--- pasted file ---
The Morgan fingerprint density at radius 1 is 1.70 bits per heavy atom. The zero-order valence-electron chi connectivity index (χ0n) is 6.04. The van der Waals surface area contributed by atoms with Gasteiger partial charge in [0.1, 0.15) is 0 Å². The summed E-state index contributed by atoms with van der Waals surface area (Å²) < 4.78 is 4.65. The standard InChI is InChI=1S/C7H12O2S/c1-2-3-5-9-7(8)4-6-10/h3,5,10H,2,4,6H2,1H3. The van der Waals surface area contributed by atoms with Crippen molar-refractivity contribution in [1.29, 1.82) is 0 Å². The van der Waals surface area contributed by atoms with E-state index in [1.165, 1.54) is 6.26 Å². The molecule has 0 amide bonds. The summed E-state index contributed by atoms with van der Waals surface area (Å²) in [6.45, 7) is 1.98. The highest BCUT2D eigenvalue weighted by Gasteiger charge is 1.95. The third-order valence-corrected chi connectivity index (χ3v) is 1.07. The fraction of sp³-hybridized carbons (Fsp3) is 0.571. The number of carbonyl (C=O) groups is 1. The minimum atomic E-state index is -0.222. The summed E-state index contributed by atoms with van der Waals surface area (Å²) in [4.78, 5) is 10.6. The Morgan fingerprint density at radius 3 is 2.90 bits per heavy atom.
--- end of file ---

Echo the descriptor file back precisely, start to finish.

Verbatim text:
The Morgan fingerprint density at radius 1 is 1.70 bits per heavy atom. The zero-order valence-electron chi connectivity index (χ0n) is 6.04. The van der Waals surface area contributed by atoms with Gasteiger partial charge in [0.1, 0.15) is 0 Å². The summed E-state index contributed by atoms with van der Waals surface area (Å²) < 4.78 is 4.65. The standard InChI is InChI=1S/C7H12O2S/c1-2-3-5-9-7(8)4-6-10/h3,5,10H,2,4,6H2,1H3. The van der Waals surface area contributed by atoms with Crippen molar-refractivity contribution in [1.29, 1.82) is 0 Å². The van der Waals surface area contributed by atoms with E-state index in [1.165, 1.54) is 6.26 Å². The molecule has 0 amide bonds. The summed E-state index contributed by atoms with van der Waals surface area (Å²) in [6.45, 7) is 1.98. The highest BCUT2D eigenvalue weighted by Gasteiger charge is 1.95. The third-order valence-corrected chi connectivity index (χ3v) is 1.07. The fraction of sp³-hybridized carbons (Fsp3) is 0.571. The number of carbonyl (C=O) groups is 1. The minimum atomic E-state index is -0.222. The summed E-state index contributed by atoms with van der Waals surface area (Å²) in [4.78, 5) is 10.6. The Morgan fingerprint density at radius 3 is 2.90 bits per heavy atom.